by | Nov 21, 2008 | Detroit Free Press | 0 comments

Forgive me. This is not about sports. I promised myself nearly two years ago that if this moment ever arrived and this crazy JOA was approved, I would write this column.

It was a Tuesday. I went down to a coffee shop and sat with Dave Lawrence, who, as most of you know, is publisher of the Free Press. He said he had a favor to ask.

He said he knew there was a lot of uncertainty over this JOA, that a lot of people were considering bailing out for safer ground. After all, the Free Press was being scored as “the failing newspaper,” a label we could not deny, because we had gone on record as being just that, even though the Detroit News was “failing,” too — unless you don’t count losing millions of dollars a year as failing.

What was the favor? “I’ll understand if you want to leave, also,” Lawrence said, “but if you do, would you please at least let me know before you make your final decision, just so we can talk it over?”

I didn’t say anything, mostly because I was flabbergasted at the request. I had never considered going. I did not want to go. But as I paused, Lawrence went on about this newspaper and what it meant to him and how awful it was that it might close down if the JOA was not approved.

And I was surprised that he seemed to be choking up. He was almost crying.

“I’ll promise you this,” he said. “If we lose this JOA, I will do everything I can to make sure every person here is taken care of, so help me.”

I don’t usually write about the people with whom I work. And Lawrence is, in the big picture, my boss, so he certainly doesn’t need me to toot his horn. But while many of you are happy this morning to have a Free Press, I’m not sure people realize what a remarkable struggle has just ended for the people who work here, and, in particular, the man who guides this newspaper.

And you should know. Approval meant survival

Understand that under a JOA, the job of publisher is diminished. Dave Lawrence is a smart man. He knew this. He was being asked to work toward a decision that could eventually make his current job less important, maybe obsolete. How would you react to that? Would you say: “Why bother?”

Here is how Lawrence reacted: By spending every waking moment pushing toward JOA approval, because approval meant survival, and survival meant life
— good, solid, breathing life for a newspaper he loved. And that, for the moment, was more important than himself.

I know this sounds corny to accountants or lawyers. But sometimes in this newspaper business — in the good moments — anyhow, you still find that sort of dedication.

And because of his encouragement, which spread, a lot of people stayed on. Let’s be honest. This thing has been a killer. You never knew when you might be at a ball game or a courtroom and you’d come back to the office to find the JOA had been denied and you would probably be looking for work.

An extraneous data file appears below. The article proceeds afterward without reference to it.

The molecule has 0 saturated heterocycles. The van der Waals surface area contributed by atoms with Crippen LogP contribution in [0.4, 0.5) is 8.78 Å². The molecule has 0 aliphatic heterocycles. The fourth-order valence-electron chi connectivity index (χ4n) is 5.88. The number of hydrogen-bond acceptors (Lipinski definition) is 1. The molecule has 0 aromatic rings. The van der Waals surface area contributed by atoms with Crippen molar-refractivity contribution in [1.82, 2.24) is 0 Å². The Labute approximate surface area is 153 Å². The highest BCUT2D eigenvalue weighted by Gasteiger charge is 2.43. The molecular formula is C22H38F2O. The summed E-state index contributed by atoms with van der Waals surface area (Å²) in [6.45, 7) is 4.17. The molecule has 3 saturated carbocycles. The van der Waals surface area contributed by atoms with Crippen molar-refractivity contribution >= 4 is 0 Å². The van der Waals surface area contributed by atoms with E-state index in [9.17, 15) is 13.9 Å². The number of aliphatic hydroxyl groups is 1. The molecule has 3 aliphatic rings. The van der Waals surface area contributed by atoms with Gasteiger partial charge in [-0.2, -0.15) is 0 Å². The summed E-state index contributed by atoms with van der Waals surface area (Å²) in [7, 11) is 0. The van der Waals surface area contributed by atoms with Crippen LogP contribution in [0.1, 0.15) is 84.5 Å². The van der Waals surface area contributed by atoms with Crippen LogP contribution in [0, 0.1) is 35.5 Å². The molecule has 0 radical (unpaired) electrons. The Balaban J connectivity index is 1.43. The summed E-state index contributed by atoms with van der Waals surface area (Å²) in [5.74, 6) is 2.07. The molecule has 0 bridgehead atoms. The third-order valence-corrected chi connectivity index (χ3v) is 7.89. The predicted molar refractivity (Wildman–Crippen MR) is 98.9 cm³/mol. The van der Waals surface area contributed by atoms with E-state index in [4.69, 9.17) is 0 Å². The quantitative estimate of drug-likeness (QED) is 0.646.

Logic would have said “bail out.” Some did. Many did not. In our sports department, one or two took better jobs, jobs they would have taken anyhow — and the rest of us stayed on. For 2 1/2 years. Why? Who knows? Maybe, you figure, because we were frightened, or hedging our bets. I think there was another reason: We believed in this newspaper. And I think we sort of like each other.

That counts for something. It really does. A salute to the publisher

And today, thank goodness, we have a future together. We have a newspaper. It is not a pure moment of celebration; some people will still be out of work because of the JOA (although far fewer than the alternative) and you shouldn’t be popping champagne when that happens.

Still, Monday, when the news came, the workers gathered in our third-floor newsroom and shook hands and sighed and smiled as if a great weight had been lifted. Someone flicked on a television and we watched as the story was reported before our eyes.

“Hey, where’s Dave?” someone yelled.

Where was he? Where was the publisher? At the moment when he most deserved to be with his staff, he was downstairs, in a big room, answering endless questions from outside reporters.

I wandered down to listen. A reporter asked: “What about you, Mr. Lawrence? What happens to you now that this has been approved?”

He paused. I knew what he would say. “First we make sure every person who may lose his job is taken care of. Then I’ll talk about myself.”

I am lucky. I have no wife, no kids, I would have survived OK even if the Free Press went out of business. But I salute the people here who had harder decisions, who had mouths to feed, and who still stayed on, because there is something unique about this place and they wanted to keep it.

And I salute the man who helped keep that spirit breathing. I don’t know what eventually will happen to Dave Lawrence, whether he’ll remain here or conquer new mountains. He’ll probably be mad at me for even writing this in the first place.

I just thought you should know about some of the hearts and bones that were twisted in with all the jibberish that finally came to an end Monday afternoon. And particularly the efforts of the publisher — even if he is my boss. I have never seen more remarkable dedication from a working man to the place where he works.

I hope I never forget it.


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Mitch Albom writes about running an orphanage in impoverished Port-au-Prince, Haiti, his kids, their hardships, laughs and challenges, and the life lessons he’s learned there every day.

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